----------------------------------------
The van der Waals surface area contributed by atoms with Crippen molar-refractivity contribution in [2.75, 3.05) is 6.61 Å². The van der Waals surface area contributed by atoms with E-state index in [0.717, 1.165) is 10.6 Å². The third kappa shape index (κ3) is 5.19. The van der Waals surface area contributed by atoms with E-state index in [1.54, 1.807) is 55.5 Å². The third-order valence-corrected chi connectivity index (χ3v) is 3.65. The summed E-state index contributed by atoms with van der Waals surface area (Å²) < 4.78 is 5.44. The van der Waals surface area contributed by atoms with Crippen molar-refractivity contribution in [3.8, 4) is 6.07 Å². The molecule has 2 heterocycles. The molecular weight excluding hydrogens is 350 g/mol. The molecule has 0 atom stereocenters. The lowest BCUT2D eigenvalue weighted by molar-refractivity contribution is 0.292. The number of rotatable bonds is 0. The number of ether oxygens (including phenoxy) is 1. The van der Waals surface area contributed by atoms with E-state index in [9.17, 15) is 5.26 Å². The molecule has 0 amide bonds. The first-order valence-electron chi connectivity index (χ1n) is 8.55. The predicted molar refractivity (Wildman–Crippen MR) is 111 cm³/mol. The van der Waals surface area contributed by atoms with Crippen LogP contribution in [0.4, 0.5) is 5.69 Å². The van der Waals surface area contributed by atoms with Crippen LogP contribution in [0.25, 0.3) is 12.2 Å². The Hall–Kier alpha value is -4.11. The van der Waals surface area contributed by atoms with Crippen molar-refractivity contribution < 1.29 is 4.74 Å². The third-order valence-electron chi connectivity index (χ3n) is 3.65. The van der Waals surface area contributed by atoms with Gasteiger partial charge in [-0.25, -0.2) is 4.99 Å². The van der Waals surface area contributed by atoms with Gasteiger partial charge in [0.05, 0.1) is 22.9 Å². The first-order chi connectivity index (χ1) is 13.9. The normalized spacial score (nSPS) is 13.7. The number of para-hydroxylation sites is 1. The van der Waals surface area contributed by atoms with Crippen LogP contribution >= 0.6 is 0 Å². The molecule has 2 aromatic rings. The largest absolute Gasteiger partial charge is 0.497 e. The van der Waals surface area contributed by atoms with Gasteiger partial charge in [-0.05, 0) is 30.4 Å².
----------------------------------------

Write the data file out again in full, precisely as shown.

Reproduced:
The van der Waals surface area contributed by atoms with Crippen molar-refractivity contribution in [2.75, 3.05) is 6.61 Å². The van der Waals surface area contributed by atoms with E-state index in [0.717, 1.165) is 10.6 Å². The third kappa shape index (κ3) is 5.19. The van der Waals surface area contributed by atoms with E-state index in [1.54, 1.807) is 55.5 Å². The third-order valence-corrected chi connectivity index (χ3v) is 3.65. The summed E-state index contributed by atoms with van der Waals surface area (Å²) < 4.78 is 5.44. The van der Waals surface area contributed by atoms with Crippen molar-refractivity contribution in [3.8, 4) is 6.07 Å². The molecule has 2 heterocycles. The molecular weight excluding hydrogens is 350 g/mol. The molecule has 0 atom stereocenters. The lowest BCUT2D eigenvalue weighted by molar-refractivity contribution is 0.292. The number of rotatable bonds is 0. The number of ether oxygens (including phenoxy) is 1. The van der Waals surface area contributed by atoms with E-state index in [9.17, 15) is 5.26 Å². The molecule has 0 amide bonds. The first-order valence-electron chi connectivity index (χ1n) is 8.55. The predicted molar refractivity (Wildman–Crippen MR) is 111 cm³/mol. The van der Waals surface area contributed by atoms with Crippen LogP contribution in [0.4, 0.5) is 5.69 Å². The van der Waals surface area contributed by atoms with Crippen LogP contribution in [0.25, 0.3) is 12.2 Å². The Hall–Kier alpha value is -4.11. The van der Waals surface area contributed by atoms with Crippen molar-refractivity contribution < 1.29 is 4.74 Å². The third-order valence-electron chi connectivity index (χ3n) is 3.65. The van der Waals surface area contributed by atoms with Gasteiger partial charge in [-0.25, -0.2) is 4.99 Å². The van der Waals surface area contributed by atoms with Gasteiger partial charge in [0.05, 0.1) is 22.9 Å². The first-order chi connectivity index (χ1) is 13.9. The normalized spacial score (nSPS) is 13.7. The number of para-hydroxylation sites is 1. The van der Waals surface area contributed by atoms with Crippen LogP contribution >= 0.6 is 0 Å². The molecule has 2 aromatic rings. The largest absolute Gasteiger partial charge is 0.497 e. The van der Waals surface area contributed by atoms with Gasteiger partial charge in [-0.05, 0) is 30.4 Å².